Why do I “do” diversity and inclusion?

This week my job share in the role of Dean for Diversity and Inclusion,  Simon Chandler-Wilde,  and I have been doing the first of several discussion sessions for staff at University of Reading. We are presenting our initial plans for making our University more diverse and inclusive and asking for feedback on proposed actions to get towards the Diversity and Inclusion targets recently agreed by our University Executive Board (such as increase in women in professorial roles and better representation of women and BAME staff on strategic decision making committees).

One question we got asked was… “you obviously chose to apply for these roles, so what got you into it?”. Here is the answer I gave, the first parts of which I have said before, but the final part I only realised when answering the question!

One of my core values is enabling people to reach their full potential. I have always mentored formally and informally and I love teaching. As a Head of Department I was responsible for career and personal development of academic and research staff. The most joyful parts of my job have been hearing that people have got the degree, new job, promotion or publication that they really deserved. I have literally jumped up and down in my office on several occasions. So a role in promoting and driving diversity and inclusion is very closely aligned to my core values.

I also have a sort of history of challenging gender stereotypes albeit in a parochial way:

When I was 7 I asked my Dad why only boys were allowed to sing in the church choir (he was in it himself). He told me to ask the vicar, who didn’t have a defensible answer (arguments are sometimes made about the different tonal quality of boys voices compared to girls but this was not a high cathedral choir). So two of us joined and pretty soon the number of junior choristers soared now that they could access the talent of the girls.

When I was 12 my male physics teacher told me that girls didn’t do physics. When people tell me I can’t do something, that tends to motivate me to do exactly that (within the confines of socially acceptable behaviour and without breaking laws obviously). Later on, when I told the careers advisor that I wanted to do physics at university, he said “well I suppose you could be a teacher”. I AM a teacher of sorts but I don’t think this is what he had in  mind!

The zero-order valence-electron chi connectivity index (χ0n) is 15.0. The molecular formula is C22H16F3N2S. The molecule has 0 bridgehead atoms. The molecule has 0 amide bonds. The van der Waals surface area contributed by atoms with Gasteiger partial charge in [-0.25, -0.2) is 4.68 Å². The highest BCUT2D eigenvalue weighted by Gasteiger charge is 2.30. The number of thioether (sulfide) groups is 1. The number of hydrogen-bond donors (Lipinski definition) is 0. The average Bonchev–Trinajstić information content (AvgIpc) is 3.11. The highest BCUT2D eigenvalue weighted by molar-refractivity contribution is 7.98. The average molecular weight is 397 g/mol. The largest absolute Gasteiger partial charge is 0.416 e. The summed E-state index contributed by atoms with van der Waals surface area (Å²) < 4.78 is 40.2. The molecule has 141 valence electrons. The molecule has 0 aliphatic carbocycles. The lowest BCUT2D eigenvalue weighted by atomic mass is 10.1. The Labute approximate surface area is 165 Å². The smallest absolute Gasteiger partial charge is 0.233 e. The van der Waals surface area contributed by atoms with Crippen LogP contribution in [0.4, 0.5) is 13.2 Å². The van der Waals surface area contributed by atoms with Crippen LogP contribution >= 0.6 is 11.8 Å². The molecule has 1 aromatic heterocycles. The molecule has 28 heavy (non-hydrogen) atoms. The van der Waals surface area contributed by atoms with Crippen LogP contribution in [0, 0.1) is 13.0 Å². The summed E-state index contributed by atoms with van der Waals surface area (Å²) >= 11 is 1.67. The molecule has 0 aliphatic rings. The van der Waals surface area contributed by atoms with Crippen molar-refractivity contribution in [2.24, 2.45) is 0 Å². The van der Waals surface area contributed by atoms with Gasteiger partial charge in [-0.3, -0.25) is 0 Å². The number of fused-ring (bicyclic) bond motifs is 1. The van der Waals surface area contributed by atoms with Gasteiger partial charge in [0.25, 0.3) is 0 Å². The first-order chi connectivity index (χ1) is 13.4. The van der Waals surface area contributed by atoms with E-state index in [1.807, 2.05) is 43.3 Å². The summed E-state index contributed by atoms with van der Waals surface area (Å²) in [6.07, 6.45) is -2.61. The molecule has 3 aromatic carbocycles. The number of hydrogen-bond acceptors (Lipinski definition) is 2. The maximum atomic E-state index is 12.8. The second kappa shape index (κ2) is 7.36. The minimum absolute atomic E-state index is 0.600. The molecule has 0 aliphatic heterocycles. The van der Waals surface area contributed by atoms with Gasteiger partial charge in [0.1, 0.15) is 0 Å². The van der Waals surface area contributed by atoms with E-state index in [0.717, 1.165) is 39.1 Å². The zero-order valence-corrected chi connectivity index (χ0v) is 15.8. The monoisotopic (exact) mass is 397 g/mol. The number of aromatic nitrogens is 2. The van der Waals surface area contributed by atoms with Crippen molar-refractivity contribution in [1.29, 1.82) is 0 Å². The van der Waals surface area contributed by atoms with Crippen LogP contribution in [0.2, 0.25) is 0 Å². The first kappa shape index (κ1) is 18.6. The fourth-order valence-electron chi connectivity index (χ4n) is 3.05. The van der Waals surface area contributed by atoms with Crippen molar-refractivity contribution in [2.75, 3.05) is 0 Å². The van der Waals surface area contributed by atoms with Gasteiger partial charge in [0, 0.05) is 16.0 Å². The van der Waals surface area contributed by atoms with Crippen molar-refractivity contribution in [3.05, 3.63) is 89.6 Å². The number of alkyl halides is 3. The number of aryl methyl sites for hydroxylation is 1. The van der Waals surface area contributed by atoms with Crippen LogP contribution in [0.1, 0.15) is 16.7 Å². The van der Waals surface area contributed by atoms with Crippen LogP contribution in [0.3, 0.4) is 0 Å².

My first (and possibly only) bit of direct campaigning so far concerned the fact that at the boys school in our town they were allowed to study for 10 GCSEs whilst us girls were only allowed to do 8 subjects. To their credit, the school arranged for our Head mistress to teach a class of 6 of us French every morning before school so that we could do 9 subjects, which was a big commitment, but I was never given a satisfactory answer as to why we couldn’t do the same number in the first place.

I have told those stories before. But yesterday it also struck me that there has been another driver in recent years. Having children exposes you to all sorts of gender stereotypes about working parents, mothers versus fathers etc. However, it’s when my children started school, in a primary school that serves a catchment area with great diversity in terms of race, ethnicity, socio-economic background and relationship with education, that I really became aware of some of my own biases. Not only that, but I realised that many of my children’s friends will not have the opportunities that they should have because of various biases, be that relating to gender, race or socio-economic background. Of course at University we see the product of these biases in that students from different backgrounds face additional challenges in applying to, being accepted at and progressing through their courses.

So I took this job in the hope that I can do something, in a small way, to ensure that all my children’s classmates get the opportunities they deserve. The University is my home environment so I start here, but I am now starting to be able to use the learning from this role to challenge my own biases and the behaviour in the School too.




Ada Lovelace Day 2015

Today is Ada Lovelace Day, created as an international celebration of the achievements of women in science, technology, engineering and maths (STEM). Two years ago I wrote a blog listing women in science that had inspired me, and invited colleagues to provide their female inspirations from the STEM world. You can see the original blog here .

Since then, there has been much attention on women in STEM, from government reports, the recent People Like Me campaign from WISE, and the infamous cases of “that” shirt and Tim Hunt’s remarks, about which debate still rages.